Oil, Ukraine, and a Sweet Deal for Putin

Oil, Ukraine, and a Sweet Deal for Putin
by JBS President John F. McManus

The Bakken energy field amounts to the largest domestic oil discovery since the one at Alaska’s Prudhoe Bay. Stretching over North Dakota, South Dakota and Montana (also into Canada’s Saskatchewan province), the amount of recoverable oil in this region could do away with any need to import the precious commodity. Small cities in western North Dakota have been overrun with eager job seekers who are benefitting greatly from the need for more and more workers. But there’s a need for a pipeline to transport this oil to refineries in states to the south.

Not only is the Bakken capable of releasing OPEC’s hold on our nation, additional discoveries now known to exist under the Rocky Mountain states hold an estimated three to four times what is being tapped in North Dakota and its neighbors. Shortly after beginning his second term in 2005, President George W. Bush gave the order for extracting this treasure. But nothing has been done.

The Keystone pipeline project proposes to ship crude oil from the Bakken and from Canadian oil sands projects to refineries in our nation’s southern states. But hurdles are still blocking its construction. If the Keystone pipeline were constructed, there would be no need for imports from unfriendly Venezuela and unpredictable Russia.. Yes, our nation does import oil from these two countries while also continuing to receive imports from the Middle East.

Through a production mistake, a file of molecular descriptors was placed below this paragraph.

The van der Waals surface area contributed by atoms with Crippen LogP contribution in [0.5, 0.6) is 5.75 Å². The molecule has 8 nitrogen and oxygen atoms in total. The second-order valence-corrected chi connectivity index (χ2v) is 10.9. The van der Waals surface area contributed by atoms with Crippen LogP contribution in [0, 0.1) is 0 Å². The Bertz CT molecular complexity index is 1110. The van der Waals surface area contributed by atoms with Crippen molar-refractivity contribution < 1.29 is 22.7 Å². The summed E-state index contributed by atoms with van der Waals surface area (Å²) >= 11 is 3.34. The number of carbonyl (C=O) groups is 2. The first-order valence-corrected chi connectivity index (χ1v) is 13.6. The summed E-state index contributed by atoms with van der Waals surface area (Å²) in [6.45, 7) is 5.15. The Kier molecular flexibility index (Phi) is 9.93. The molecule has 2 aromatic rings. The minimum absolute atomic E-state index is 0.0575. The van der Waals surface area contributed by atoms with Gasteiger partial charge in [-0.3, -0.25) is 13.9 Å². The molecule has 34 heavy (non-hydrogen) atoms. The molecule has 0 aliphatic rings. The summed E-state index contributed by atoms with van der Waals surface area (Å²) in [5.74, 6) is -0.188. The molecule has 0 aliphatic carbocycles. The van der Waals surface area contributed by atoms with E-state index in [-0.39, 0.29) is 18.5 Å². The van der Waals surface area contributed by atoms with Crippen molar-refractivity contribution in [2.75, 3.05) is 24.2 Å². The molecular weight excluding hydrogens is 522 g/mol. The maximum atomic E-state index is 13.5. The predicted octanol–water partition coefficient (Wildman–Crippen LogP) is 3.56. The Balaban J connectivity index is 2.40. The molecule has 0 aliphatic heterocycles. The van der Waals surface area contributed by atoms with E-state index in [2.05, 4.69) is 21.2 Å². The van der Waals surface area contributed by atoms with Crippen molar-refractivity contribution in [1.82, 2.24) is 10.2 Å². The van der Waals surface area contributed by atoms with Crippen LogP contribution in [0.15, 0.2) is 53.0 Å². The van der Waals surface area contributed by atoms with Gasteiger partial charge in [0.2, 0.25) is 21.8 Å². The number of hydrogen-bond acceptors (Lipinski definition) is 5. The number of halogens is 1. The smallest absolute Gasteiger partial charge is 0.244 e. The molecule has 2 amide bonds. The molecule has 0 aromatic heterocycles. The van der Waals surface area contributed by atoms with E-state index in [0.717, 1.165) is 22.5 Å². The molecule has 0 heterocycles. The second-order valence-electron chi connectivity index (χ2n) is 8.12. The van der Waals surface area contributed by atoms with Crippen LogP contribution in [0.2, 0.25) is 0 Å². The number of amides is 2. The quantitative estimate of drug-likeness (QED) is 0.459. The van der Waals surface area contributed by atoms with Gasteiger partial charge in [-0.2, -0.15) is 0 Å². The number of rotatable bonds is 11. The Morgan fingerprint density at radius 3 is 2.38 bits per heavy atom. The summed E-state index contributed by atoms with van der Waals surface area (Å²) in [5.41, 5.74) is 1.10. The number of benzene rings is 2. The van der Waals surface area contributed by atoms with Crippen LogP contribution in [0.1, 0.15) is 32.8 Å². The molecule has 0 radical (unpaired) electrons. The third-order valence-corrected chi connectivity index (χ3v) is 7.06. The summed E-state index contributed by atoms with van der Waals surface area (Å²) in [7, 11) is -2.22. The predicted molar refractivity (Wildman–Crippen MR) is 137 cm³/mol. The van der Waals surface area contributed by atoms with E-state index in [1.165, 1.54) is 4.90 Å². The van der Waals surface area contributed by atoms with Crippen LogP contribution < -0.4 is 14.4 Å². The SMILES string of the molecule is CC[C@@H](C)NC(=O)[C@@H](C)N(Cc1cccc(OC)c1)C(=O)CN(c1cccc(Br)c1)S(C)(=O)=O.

Environmental groups continue to block development of known resources and needed pipelines. Is it possible that nations who benefit financially and diplomatically from impediments placed in the way of energy independence are financing some of these environmental organizations? Also, why does our own government continue to be a hindrance rather than helping America to become independent?

On the other side of the globe, we see that energy starved Ukraine is highly dependent on Russia for natural gas. But Ukraine is also in dire financial straits, owing many billions for energy already received from its eastern neighbor. American foreign aid, supplied to Ukraine in response to Russia’s annexation of the Crimean peninsula, ends up in the coffers of Russia’s Vladimir Putin for natural gas payments. Is this why he ordered the occupation of Crimea? Should the American people fill Putin’s pockets?

The need for oil and natural gas is obvious. But, if our nation acts in proper self-interest, America can gain release from dependence on foreign energy suppliers. Will the Obama administration continue to drag its feet on energy matters? Will the environmentalists be told to get out of the way of progress toward energy independence? Time will tell. Energy independence can be had if U.S. leaders do what good sense calls upon them to do.



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